Examples for Module 3: Prose

4. Willa Cather: Roll Call on the Prairies

The following example is an excerpt from Willa Carther's Roll Call on the Prairies in The Red Cross Magazine, 1919. This prose account of life during the first World War in the plains of Nebraska is encoded in paragraphs. Page numbers occur in <pb/> tags, with the actual page number as the value of the @n attribute.
This example contains the encoding of a picture, with a heading, and a meta-description of the depicted scene. The actual digital representation of the picture is pointed to with the <graphic/> element, whose @url attribute carries the URL of the digital scan.
Note that in this example, a couple of things could have been further encoded. The foreign mail phrase could be identified with a <soCalled> tag; the fragment "And in this country... pride," could be encoded as direct speech with a <q> element, either with or without retaining the quotation marks in the actual transcription.
<p>Letters from the front usually reached our town on Saturday nights. The "foreign mail" had become a feature of life in Kansas and Nebraska. The letters came in bunches; if one mother heard from her son, so did half a dozen others. One could hear them chatting to each other about what Vernon thought of Bordeaux, or what Roy had to say about the farming country along the Oise, or how much Elmer had enjoyed his rest leave in Paris. To me, knowing the boys, nearly all of these letters were remarkable. The most amusing were those which made severe strictures upon American manners; the boys were afraid the French would think us all farmers! One complained that his comrades <pb n="29"/> <figure>
<graphic url="cat.nf007.fig1.jpg"/>
<head>Fifty dollars saved from egg money for a needed new dress and coat went for a Liberty Bond "to help fight Austria"</head>
<figDesc>Illustration of two women standing in a parlor, one the Liberty Bond canvasser and the other the woman of the house who buys a Liberty Bond with her egg money.</figDesc>
</figure> talked and pushed chairs about in the Y hut while the singers who came to entertain them were on the platform. "And in this country, too, the Home of Politeness! Some yaps have no pride," he wrote bitterly. I can say for the boys from our town that they wanted to make a good impression.</p>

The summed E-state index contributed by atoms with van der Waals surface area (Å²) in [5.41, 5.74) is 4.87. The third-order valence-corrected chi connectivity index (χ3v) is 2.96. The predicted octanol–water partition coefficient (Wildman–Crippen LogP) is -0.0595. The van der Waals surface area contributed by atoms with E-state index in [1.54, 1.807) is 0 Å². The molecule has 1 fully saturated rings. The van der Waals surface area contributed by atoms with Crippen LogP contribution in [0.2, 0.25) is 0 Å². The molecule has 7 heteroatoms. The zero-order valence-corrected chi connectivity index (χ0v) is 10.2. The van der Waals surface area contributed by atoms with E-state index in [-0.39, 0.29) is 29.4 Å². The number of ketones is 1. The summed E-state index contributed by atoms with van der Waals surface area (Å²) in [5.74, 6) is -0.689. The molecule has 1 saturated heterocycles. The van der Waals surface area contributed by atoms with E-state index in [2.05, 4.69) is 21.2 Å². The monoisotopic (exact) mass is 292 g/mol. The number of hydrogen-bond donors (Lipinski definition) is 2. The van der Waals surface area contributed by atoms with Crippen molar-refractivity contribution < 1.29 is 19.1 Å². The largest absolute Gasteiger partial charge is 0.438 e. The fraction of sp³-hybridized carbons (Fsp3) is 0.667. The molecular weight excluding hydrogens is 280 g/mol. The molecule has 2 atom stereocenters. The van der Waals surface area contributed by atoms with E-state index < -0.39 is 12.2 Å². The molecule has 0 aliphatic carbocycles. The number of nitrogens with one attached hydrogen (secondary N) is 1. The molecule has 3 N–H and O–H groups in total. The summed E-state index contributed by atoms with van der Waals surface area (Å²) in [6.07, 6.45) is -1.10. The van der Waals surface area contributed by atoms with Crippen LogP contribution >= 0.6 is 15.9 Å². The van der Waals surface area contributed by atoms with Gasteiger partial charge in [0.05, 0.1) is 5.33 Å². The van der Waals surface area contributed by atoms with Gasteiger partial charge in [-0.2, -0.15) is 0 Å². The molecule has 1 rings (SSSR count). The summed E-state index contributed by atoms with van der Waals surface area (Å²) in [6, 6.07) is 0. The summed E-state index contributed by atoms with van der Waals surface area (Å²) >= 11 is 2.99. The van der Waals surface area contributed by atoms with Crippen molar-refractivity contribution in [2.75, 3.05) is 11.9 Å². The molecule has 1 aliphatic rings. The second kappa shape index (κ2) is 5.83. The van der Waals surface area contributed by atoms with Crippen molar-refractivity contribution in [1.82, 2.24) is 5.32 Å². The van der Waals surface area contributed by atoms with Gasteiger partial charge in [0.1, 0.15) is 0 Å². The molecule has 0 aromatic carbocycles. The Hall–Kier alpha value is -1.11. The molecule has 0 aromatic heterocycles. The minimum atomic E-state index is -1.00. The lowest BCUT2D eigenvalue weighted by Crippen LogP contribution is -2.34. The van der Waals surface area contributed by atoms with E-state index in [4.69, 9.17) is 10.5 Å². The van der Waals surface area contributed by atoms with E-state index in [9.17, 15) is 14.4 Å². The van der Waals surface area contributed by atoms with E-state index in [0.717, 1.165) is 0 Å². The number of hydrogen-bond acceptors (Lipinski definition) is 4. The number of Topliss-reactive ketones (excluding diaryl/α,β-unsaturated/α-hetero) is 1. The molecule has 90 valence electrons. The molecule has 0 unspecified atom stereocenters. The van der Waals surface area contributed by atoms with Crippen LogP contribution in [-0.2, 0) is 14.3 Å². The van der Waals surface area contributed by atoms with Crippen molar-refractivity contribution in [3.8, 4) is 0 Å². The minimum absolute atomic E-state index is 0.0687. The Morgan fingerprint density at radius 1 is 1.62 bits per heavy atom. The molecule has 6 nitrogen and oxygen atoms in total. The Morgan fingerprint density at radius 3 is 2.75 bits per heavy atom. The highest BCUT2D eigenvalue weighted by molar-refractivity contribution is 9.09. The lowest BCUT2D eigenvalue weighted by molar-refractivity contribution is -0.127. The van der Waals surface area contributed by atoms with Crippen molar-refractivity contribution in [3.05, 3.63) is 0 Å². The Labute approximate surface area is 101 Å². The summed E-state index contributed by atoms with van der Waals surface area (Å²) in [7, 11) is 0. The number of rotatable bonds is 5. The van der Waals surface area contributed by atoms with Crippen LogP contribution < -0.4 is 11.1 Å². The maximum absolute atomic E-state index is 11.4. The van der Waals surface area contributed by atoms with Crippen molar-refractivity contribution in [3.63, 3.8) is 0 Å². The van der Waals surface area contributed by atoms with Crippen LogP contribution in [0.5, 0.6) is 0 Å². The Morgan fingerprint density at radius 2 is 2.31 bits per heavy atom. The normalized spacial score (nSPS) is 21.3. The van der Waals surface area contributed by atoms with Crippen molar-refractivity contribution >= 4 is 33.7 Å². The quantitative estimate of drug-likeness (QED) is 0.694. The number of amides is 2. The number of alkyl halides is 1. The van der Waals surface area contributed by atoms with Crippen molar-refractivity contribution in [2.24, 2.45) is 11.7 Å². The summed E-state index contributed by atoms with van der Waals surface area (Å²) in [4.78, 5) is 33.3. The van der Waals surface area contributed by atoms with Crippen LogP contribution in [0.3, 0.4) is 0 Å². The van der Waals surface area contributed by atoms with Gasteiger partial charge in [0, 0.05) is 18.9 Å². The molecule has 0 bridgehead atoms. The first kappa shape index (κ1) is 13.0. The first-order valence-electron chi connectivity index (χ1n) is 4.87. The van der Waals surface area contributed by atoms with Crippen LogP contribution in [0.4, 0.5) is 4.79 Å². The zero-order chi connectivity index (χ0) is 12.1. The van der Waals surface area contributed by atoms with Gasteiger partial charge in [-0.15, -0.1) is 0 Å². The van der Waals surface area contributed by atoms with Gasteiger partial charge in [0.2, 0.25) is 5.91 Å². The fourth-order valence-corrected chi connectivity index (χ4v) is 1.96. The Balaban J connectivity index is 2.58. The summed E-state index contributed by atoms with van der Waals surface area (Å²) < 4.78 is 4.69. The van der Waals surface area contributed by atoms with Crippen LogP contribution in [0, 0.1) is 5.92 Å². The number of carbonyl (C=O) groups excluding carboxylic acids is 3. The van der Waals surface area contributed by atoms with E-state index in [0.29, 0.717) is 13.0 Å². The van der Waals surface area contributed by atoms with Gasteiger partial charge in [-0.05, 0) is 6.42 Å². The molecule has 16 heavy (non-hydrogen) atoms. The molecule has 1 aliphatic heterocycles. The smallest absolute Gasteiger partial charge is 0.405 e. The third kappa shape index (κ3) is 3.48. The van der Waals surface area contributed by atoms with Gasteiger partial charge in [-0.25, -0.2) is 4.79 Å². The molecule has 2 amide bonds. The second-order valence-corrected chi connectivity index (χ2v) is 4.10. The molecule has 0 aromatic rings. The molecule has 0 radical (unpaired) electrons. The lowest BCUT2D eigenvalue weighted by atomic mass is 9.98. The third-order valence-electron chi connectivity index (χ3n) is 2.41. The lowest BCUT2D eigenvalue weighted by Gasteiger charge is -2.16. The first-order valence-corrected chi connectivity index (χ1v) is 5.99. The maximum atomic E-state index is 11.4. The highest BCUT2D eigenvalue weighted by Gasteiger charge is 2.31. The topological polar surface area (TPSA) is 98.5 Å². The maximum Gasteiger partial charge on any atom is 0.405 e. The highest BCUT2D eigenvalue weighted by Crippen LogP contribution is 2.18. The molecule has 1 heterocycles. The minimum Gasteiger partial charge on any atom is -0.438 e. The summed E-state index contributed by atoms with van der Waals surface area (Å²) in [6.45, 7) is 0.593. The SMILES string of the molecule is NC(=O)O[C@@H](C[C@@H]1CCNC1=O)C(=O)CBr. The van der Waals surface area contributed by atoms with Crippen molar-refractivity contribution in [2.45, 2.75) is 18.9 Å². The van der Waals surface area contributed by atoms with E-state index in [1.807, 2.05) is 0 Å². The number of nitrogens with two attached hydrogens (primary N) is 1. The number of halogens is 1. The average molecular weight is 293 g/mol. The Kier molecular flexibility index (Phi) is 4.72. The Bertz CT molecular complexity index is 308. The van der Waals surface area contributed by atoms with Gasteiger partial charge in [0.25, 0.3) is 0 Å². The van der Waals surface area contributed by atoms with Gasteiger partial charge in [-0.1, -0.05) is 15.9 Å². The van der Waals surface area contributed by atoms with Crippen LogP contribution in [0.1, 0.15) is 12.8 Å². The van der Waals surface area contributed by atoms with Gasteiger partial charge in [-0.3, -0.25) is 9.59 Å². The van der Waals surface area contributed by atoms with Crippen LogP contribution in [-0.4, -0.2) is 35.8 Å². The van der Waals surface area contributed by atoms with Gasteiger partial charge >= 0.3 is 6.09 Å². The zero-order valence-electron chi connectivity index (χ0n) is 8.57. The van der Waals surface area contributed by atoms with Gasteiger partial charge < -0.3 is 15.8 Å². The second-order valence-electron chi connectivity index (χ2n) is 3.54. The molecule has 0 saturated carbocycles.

[1] Based on a TEI P4 XML encoding of Jones, Malcolm (2006). British Printed Images to 1700, Print of the month, September 2006. London: Centre for Computing in the Humanities, King's College. Available online at http://bpi1700.cch.kcl.ac.uk/printsMonths/september2006.html.
[2] Based on TEI P4 XML encoding examples available in Muller, Charles, XML Technical Notes on the Yogācāra Bibliography. Accompanying documentation for the Yogācāra Buddhism Research Association. Available online at http://www.acmuller.net/yogacara/bibliography/bibnotes.html.
[3] Based on a TEI P4 XML encoding of Bronte, Emily (1847). Wuthering Heights. Encoded and made available by the University of Virginia Library, Text Collection at http://etext.lib.virginia.edu/toc/modeng/public/BroWuth.html.
[4] Based on a TEI P4 XML encoding of Cather, Willa (1979). Roll Call on the Prairies. In: The Red Cross Magazine, 14 (July 1919): 27-31. Edited by Andrew Jewell. Lincoln: Center for Digital Research in the Humanities, University of Nebraska-Lincoln. Available online at http://cather.unl.edu/nf007.html.
[5] Based on a TEI P4 XML encoding of Morgan, Eric Lease (1997). Clarence meets Alcuin; or, expert systems are still an option in reference work. In: P. Ensor (Ed.), The Cybrarian's manual (pp. 127-134). Chicago: American Library Association. Available online at http://infomotions.com/musings/clarence-meets-alcuin/index.shtml.
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